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January 21, 2014 7:03 pm
A growing number of big US technology companies are heeding the call from Wall Street to hand more of their excess cash back to shareholders. But that does not look likely to stop a huge build-up of liquid reserves that has already left the sector with a cash mountain of historic proportions.
By the middle of last year, the concentration of wealth in the hands of a few tech winners had left just six companies – Apple, Microsoft, Google, Cisco, Oracle and Qualcomm – with more than a quarter of the $1.5tn held by US non-financial corporations, according to rating agency Moody’s.
With nearly $150bn in its coffers, Apple alone was sitting on close to 10 per cent of corporate America’s cash.
Behind this build-up lies a boom in profits in an industry that often displays winner-takes-all characteristics and where capital needs are usually low. Apple’s spending on plant, equipment and acquisitions has used up just 10-15 per cent of its operating cash flow in recent years. Even Google, at the peak of a spending surge three years ago that unnerved Wall Street, was investing little more than a third of its cash flow on building out its network.
Alongside the strong cash generation has been a habit of hoarding, caused partly by an innate conservatism in a sector where fortunes can reverse quickly. Steve Jobs, who had his own brush with bankruptcy, paid out nothing at all in dividends and buybacks, even though Apple generated $55bn in free cash flow in his final three years at the helm.
But as the cash mountains have grown, a second factor has assumed even greater significance. Due largely to tax avoidance strategies that have made it possible to book profits in low-tax countries, much of the tech cash is held offshore. Rather than return it to the US to pay dividends or fund buybacks and incurring an extra tax charge, most tech companies have preferred to wait – and lobby in Washington – for a tax holiday.
Some, such as Cisco, have purposely set out on a series of foreign acquisitions to use the cash in a tax-efficient way, though the scarcity of potential targets has limited its effectiveness.
This has left the tech companies looking increasingly constrained. Apple paid out $33bn to shareholders last year – and had the proportion of its cash sitting offshore jumped 8 percentage points, to 76 per cent. Microsoft, Oracle and Qualcomm have also had big increases: some 94 per cent of Microsoft’s $81bn is now outside the US.
Of non-financial companies in the S&P Global 1200 index, just 8.4 per cent hold 50 per cent of the cash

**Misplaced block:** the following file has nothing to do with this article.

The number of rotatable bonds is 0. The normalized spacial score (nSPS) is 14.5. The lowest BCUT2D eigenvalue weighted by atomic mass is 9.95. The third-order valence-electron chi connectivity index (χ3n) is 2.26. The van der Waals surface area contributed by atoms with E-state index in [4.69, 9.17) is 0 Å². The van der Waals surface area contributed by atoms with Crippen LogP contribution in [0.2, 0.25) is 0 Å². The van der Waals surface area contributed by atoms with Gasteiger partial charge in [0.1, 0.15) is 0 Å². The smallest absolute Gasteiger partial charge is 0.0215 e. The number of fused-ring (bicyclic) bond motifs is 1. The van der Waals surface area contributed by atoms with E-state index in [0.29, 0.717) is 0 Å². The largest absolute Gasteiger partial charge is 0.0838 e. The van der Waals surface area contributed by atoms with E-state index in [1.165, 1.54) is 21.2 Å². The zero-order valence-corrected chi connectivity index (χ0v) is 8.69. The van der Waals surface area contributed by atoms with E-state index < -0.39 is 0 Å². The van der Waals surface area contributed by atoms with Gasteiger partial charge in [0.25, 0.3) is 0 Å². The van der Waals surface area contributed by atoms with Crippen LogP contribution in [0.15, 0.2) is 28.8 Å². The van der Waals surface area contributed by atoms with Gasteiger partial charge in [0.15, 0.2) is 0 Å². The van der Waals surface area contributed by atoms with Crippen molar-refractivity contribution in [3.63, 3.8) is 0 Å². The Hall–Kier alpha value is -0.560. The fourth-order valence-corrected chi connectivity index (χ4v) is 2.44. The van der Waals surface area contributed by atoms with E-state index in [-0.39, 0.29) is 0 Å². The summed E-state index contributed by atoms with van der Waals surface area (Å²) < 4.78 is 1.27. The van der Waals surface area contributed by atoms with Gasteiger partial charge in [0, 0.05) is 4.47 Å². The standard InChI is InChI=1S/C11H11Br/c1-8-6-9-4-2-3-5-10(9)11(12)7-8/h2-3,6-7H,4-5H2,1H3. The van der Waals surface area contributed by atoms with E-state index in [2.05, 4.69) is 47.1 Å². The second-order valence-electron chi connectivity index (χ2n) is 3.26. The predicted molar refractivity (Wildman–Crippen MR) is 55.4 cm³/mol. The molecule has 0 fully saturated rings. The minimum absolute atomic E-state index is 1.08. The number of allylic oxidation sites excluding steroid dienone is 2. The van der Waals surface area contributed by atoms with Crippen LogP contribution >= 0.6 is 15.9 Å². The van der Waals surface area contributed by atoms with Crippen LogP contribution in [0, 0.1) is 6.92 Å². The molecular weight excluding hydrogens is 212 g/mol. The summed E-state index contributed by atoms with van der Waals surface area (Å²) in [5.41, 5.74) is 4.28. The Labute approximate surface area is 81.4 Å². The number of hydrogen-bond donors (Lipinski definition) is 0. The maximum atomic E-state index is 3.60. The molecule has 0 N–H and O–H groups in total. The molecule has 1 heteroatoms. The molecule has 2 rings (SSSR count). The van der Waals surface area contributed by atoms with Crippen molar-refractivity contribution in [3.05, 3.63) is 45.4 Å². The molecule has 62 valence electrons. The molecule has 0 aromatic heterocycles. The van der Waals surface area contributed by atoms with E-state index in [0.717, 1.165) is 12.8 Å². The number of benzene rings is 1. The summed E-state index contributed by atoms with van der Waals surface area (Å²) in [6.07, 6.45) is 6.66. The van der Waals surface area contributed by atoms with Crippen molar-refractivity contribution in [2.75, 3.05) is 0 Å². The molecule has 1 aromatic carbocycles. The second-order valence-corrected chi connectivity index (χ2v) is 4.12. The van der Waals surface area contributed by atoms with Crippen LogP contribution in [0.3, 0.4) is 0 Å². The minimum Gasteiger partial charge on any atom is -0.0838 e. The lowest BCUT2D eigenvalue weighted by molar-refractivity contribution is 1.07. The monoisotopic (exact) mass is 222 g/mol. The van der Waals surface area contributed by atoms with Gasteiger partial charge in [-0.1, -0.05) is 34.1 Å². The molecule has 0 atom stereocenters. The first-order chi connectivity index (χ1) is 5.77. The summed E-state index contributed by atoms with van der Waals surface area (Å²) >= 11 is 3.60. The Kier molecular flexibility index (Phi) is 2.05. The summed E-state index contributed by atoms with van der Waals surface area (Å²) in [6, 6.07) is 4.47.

“Given many are cash rich, the attraction of cash proceeds from a sale of an asset is less attractive than a few years ago, as attractive alternative use of proceeds is increasingly an issue for the recipient,” says Mervyn Metcalf, of boutique investment bank Dean Street Advisors.
The embarrassment of riches has become a contentious issue on Wall Street. Applying a normal earnings multiple to the after-tax returns on cash produces much less in stock market value than the face value of the cash holdings, says Stuart Francis, head of technology banking at Barclays. As a result, he adds: “Excess cash can be a boat anchor on valuation.”
Even Apple has not been immune from the growing pressure, though activist Carl Icahn has reduced his call for the amount of cash to be returned to shareholders by two-thirds, to $50bn.
Even without direct pressure, more tech concerns have started to show a greater readiness to earmark their future profits for dividends or buybacks. In November, Qualcomm pledged that it would return three-quarters of its free cash flow to shareholders. Fellow chipmaker Texas Instruments went one better, saying earlier in the year that it hoped to distribute all of its free cash flow.
Caught between Wall Street pressure to distribute more of their money and the realities of the tax code, some have turned to borrowing to fund their cash needs. Last month, Microsoft led the way, adding to its existing $14bn of debt as it turned to the capital markets to borrow $8bn more.
With activist shareholders increasing their pressure on the most vulnerable, low-growth tech companies, there is likely to be considerably more debt coming, says Richard Lane, an analyst at Moody’s.
One result is likely to be a weakening of balance sheets across the industry. Chip company Altera was among the first to confront this, announcing last year that it would issue $1bn of debt – and promptly had two notches taken off its credit rating.
Yet for the biggest tech companies, there is still plenty of room for manoeuvre. Apple could raise another $20bn-$50bn in debt before its ratings come under pressure, according to Moody’s. That makes it likely that 2014 will be a year when both cash and debt levels soar in the tech world.
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